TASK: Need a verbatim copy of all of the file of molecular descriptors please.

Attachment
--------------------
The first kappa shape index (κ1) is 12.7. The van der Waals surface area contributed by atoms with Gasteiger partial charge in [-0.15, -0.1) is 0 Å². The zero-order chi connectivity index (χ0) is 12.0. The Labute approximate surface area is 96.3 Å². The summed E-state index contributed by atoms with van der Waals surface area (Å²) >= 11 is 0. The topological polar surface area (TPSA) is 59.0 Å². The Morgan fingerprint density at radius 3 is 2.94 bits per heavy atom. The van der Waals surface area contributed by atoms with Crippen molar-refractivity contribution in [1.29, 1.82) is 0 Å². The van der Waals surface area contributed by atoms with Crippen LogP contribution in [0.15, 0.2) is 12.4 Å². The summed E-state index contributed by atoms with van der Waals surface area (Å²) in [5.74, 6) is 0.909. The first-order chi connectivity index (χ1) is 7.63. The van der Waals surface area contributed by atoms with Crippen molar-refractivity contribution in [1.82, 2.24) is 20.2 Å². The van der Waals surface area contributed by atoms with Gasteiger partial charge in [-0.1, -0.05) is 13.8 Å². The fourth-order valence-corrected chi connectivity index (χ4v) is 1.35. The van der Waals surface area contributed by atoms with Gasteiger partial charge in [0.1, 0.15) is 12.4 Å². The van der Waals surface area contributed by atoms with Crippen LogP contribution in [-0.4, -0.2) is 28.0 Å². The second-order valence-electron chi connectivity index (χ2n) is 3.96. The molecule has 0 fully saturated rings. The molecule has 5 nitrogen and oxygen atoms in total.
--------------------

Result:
The first kappa shape index (κ1) is 12.7. The van der Waals surface area contributed by atoms with Gasteiger partial charge in [-0.15, -0.1) is 0 Å². The zero-order chi connectivity index (χ0) is 12.0. The Labute approximate surface area is 96.3 Å². The summed E-state index contributed by atoms with van der Waals surface area (Å²) >= 11 is 0. The topological polar surface area (TPSA) is 59.0 Å². The Morgan fingerprint density at radius 3 is 2.94 bits per heavy atom. The van der Waals surface area contributed by atoms with Crippen molar-refractivity contribution in [1.29, 1.82) is 0 Å². The van der Waals surface area contributed by atoms with Crippen LogP contribution in [0.15, 0.2) is 12.4 Å². The summed E-state index contributed by atoms with van der Waals surface area (Å²) in [5.74, 6) is 0.909. The first-order chi connectivity index (χ1) is 7.63. The van der Waals surface area contributed by atoms with Crippen molar-refractivity contribution in [1.82, 2.24) is 20.2 Å². The van der Waals surface area contributed by atoms with Gasteiger partial charge in [-0.1, -0.05) is 13.8 Å². The fourth-order valence-corrected chi connectivity index (χ4v) is 1.35. The van der Waals surface area contributed by atoms with Gasteiger partial charge in [0.1, 0.15) is 12.4 Å². The van der Waals surface area contributed by atoms with Crippen LogP contribution in [-0.4, -0.2) is 28.0 Å². The second-order valence-electron chi connectivity index (χ2n) is 3.96. The molecule has 0 fully saturated rings. The molecule has 5 nitrogen and oxygen atoms in total.